[048] Waiting for the shock treatment

“it appears like an innocuous illness. monotony, boredom, death. millions live like this (or die like this) without knowing it. they work in offices. they drive a car. they picnic with their families. they raise children. and then some shock treatment takes place, a person, a book, a song, and it awakens them and saves them from death. some never awaken. they are like the people who go to sleep in the snow and never awaken. but i am not in danger because my home, my garden, my beautiful life do not lull me. i am aware of being in a beautiful prison, from which I can only escape by writing.”

anaïs nin, diary, winter 1931/32

 

and here we are, again, waiting for the shock treatment…

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[048] Waiting for the shock treatment

[037] great great britain

occasion-related summary – what great britain stands for (for me… so far):

richard burns, colin mcrae, kris meeke, craig breen, elfyn evans
jungle (brockie & mc det)
goodwood
aston martin, lola, radical
the it crowd
gordon ramsay
throbbing gristle
wine gums
top gear (clarkson, hammond, may)
drum and bass (amoss, dispatch rec.)
user, utility plastics, serial scratch
monty python
brands hatch, brooklands, donington park, lydden hill, snetterton, thruxton
prodigy, fluke
lincolnshire poacher
peaky blinders
barbican, tate modern
uk space techno
luke slater, cristian vogel, neil landstrumm, regis, surgeon, luke vibert
codemasters
billy connolly
hippocamp
craig ferguson
tea
scotch eggs
sarah kane
tricky, portishead
trainspotting
underworld
james graham ballard
sleepcycles
hyde park
ginger beer
little britain
ray cokes
waldemar januszczak

to be continued…

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[037] great great britain

[028+] shangri-la, addendum

in addition to the verbose chronicle of the sólfar anecdote, i decided to provide a little information about the other spots as well that are mentioned in the article – and to explain why exactly they became symbolic landmarks in my biography and that valuable for me personally.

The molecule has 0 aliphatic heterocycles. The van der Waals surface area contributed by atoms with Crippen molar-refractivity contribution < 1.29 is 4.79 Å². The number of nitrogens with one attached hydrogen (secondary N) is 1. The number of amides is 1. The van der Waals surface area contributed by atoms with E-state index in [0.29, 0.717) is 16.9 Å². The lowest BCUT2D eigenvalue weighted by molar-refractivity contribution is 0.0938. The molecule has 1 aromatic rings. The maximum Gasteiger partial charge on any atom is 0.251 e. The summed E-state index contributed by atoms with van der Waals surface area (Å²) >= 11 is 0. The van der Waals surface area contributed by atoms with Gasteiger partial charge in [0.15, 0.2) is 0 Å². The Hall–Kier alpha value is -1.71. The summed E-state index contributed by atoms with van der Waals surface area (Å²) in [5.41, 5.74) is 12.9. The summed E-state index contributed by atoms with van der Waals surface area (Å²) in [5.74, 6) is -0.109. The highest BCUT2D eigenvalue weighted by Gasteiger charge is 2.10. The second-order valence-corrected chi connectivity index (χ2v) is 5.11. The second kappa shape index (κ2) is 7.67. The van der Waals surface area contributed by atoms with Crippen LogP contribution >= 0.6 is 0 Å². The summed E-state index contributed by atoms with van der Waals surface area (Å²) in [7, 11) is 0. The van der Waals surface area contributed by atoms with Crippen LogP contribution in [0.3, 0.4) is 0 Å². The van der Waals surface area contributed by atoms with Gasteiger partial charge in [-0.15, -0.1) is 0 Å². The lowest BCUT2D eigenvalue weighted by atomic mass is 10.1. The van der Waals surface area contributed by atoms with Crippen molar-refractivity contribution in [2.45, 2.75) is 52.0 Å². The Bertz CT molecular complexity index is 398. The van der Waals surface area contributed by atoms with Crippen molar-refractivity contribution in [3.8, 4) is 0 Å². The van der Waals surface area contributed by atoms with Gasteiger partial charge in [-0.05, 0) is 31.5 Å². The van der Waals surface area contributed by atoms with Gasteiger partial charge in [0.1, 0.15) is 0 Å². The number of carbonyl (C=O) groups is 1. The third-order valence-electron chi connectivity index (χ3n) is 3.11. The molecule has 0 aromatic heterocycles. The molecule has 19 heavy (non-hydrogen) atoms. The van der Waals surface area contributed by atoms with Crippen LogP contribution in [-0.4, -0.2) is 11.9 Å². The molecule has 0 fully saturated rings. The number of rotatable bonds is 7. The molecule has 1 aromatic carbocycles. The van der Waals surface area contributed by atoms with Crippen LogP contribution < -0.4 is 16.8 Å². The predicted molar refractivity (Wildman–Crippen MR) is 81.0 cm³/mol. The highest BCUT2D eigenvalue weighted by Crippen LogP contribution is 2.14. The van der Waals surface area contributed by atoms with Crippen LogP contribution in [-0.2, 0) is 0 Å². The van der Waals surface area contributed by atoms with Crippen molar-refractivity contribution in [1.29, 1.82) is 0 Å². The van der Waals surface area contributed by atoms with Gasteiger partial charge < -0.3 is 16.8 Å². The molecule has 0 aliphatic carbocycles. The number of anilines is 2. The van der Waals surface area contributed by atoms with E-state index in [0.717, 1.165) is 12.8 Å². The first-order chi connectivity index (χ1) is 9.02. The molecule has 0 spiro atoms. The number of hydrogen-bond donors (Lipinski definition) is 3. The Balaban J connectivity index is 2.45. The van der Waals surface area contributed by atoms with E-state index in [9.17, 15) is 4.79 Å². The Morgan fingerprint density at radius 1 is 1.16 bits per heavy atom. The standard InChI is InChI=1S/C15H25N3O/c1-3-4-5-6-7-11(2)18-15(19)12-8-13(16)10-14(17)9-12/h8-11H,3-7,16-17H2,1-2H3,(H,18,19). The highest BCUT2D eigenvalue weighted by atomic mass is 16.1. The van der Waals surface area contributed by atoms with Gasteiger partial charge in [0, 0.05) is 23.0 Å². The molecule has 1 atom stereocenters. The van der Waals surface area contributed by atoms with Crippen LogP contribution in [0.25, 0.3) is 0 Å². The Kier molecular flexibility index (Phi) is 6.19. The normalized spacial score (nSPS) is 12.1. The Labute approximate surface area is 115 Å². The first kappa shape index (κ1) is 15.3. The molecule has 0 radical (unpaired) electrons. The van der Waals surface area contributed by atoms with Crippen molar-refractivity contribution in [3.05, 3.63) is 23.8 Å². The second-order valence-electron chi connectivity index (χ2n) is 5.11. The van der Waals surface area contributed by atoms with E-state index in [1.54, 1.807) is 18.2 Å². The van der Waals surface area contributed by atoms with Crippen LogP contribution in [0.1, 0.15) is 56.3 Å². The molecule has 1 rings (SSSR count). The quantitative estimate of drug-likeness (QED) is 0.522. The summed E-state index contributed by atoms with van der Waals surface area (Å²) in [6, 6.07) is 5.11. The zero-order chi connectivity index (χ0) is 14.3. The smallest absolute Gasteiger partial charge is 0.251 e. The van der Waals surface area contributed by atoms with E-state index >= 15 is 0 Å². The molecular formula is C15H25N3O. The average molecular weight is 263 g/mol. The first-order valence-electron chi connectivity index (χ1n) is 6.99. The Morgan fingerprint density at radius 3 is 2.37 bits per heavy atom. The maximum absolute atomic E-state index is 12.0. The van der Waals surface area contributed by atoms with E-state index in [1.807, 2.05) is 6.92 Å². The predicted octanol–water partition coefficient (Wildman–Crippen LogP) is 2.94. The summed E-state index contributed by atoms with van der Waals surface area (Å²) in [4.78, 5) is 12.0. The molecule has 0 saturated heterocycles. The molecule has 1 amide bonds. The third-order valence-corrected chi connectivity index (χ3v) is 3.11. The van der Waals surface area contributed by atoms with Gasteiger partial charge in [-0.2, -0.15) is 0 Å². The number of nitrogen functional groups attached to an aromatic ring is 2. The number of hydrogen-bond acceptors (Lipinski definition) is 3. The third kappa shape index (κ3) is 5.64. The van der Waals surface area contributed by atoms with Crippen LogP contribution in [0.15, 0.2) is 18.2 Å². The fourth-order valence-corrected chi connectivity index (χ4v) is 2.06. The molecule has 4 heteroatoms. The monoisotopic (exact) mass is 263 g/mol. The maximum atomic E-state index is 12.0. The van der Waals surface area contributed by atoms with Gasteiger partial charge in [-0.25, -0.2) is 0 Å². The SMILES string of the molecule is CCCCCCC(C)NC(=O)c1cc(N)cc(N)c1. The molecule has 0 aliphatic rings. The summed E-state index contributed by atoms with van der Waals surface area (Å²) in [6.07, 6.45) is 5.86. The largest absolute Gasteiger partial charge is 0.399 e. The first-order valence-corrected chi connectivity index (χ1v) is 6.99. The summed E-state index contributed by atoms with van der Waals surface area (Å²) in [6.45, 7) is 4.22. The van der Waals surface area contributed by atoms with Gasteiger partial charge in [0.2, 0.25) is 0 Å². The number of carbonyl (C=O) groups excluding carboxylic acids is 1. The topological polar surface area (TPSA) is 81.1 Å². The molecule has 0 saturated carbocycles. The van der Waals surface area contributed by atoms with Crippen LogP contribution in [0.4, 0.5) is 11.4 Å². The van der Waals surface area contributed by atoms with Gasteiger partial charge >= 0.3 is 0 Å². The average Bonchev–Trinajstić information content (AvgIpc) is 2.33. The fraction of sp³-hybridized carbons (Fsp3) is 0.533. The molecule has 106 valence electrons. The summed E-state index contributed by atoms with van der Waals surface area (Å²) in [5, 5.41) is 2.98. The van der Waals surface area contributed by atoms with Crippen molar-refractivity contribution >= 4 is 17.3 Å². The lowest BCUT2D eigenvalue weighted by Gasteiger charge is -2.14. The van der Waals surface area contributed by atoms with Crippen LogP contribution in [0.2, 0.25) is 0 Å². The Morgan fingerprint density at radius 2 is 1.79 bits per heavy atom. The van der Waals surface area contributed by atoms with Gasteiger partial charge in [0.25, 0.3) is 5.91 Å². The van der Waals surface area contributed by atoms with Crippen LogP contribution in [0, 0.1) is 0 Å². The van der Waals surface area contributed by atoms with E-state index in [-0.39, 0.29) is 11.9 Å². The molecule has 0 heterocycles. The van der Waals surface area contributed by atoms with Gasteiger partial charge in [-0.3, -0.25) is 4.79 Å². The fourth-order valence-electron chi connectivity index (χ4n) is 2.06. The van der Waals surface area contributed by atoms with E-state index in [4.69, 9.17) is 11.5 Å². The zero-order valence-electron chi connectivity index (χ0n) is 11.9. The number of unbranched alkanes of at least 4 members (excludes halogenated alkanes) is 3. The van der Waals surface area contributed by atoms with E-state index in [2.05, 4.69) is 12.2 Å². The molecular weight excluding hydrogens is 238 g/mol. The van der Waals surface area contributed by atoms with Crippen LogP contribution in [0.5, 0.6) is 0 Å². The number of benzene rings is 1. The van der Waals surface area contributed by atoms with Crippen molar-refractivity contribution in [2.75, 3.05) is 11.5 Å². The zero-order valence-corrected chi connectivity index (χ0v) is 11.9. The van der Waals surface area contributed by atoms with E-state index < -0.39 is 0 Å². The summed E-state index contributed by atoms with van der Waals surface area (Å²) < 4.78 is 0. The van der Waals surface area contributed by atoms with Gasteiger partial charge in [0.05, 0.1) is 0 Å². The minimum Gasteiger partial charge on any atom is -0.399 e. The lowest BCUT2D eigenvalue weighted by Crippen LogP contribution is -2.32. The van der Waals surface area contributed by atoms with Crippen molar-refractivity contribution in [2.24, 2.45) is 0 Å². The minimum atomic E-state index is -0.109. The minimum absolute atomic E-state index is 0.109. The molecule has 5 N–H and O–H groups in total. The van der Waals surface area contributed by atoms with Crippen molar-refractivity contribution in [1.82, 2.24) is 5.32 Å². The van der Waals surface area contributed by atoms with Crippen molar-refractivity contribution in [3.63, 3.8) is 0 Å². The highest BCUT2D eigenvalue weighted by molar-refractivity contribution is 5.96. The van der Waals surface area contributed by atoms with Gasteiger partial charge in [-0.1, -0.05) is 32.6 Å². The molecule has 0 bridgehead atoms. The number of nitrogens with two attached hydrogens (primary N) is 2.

1. barbican estate (london)

my father is an architect and architects usually have books on architecture. those with less text and more pictures radiate a very early attractivity to architect sons. at least in my case. and yeah, of course there was this one book. i deeply enjoyed the very unique kind of hypnotic effect those photographies had on me and, all in all, spent weeks looking at them. what amazed me the most was barbican estate – take that, sydney opera, lomonosov university and lincoln center! yeah, i soon started intense daydreaming of walking around there and the more i dreamed the more became obvious that i had to go there one day. happened late 90s.

2. bargfeld

bargfeld is a small village in the vast german tundra called “lüneburger heide”. it’s known for hardly anything but being an escapist’s hideout and the place that my alltime favourite german writer, mr. arno schmidt, chose for spending his last 20 years, together with his wife alice and some cats. the house he bought and lived in and the entire property are a pure myth, so it became obvious that i had to go there one day. happened a few years ago.

3. absinthe route (france / switzerland)

not much explanation needed here. absinthe is the thing for me since my late 10s and of course a true loyalist, disciple and believer has to visit the sainted birthplace. thats why it soon became obvious that i had to go there one day. happened only recently and i wrote an article about it.

4. former kling klang studio (düsseldorf)

a family saga says, that my mother used to listen to “kometenmelodie” when she was pregnant with tiny me. my conscious connection with the music was established by a tape my father gave me as a kid. it contained “autobahn” in full length amongst other shy and poppy electronic music pieces. and queen. kraftwerk are the pioneers and godfathers of electronic music and most of the opus was created in their own “kling klang” studio. never felt that much admiration for a band again – you’re not a band, björk! alongside the urgent wish for attending a concert it became obvious that i had to go there one day. happened some years ago.

5. gellért thermal bath (budapest)

when i came back from my first budapest visit, i found out that hadn’t been at gellért thermal bath. in the following i almost bit my hand off due to furious(est) anger and since there was no alternative sedation it became obvious that i had to go there one day. i grew up in a city with thermal bath tradition and even though i always denied my rootedness of any kind, my origin most probably played a role here. never in my life i visited a place again without solid preparation beforehand. second visit happened soon after the first.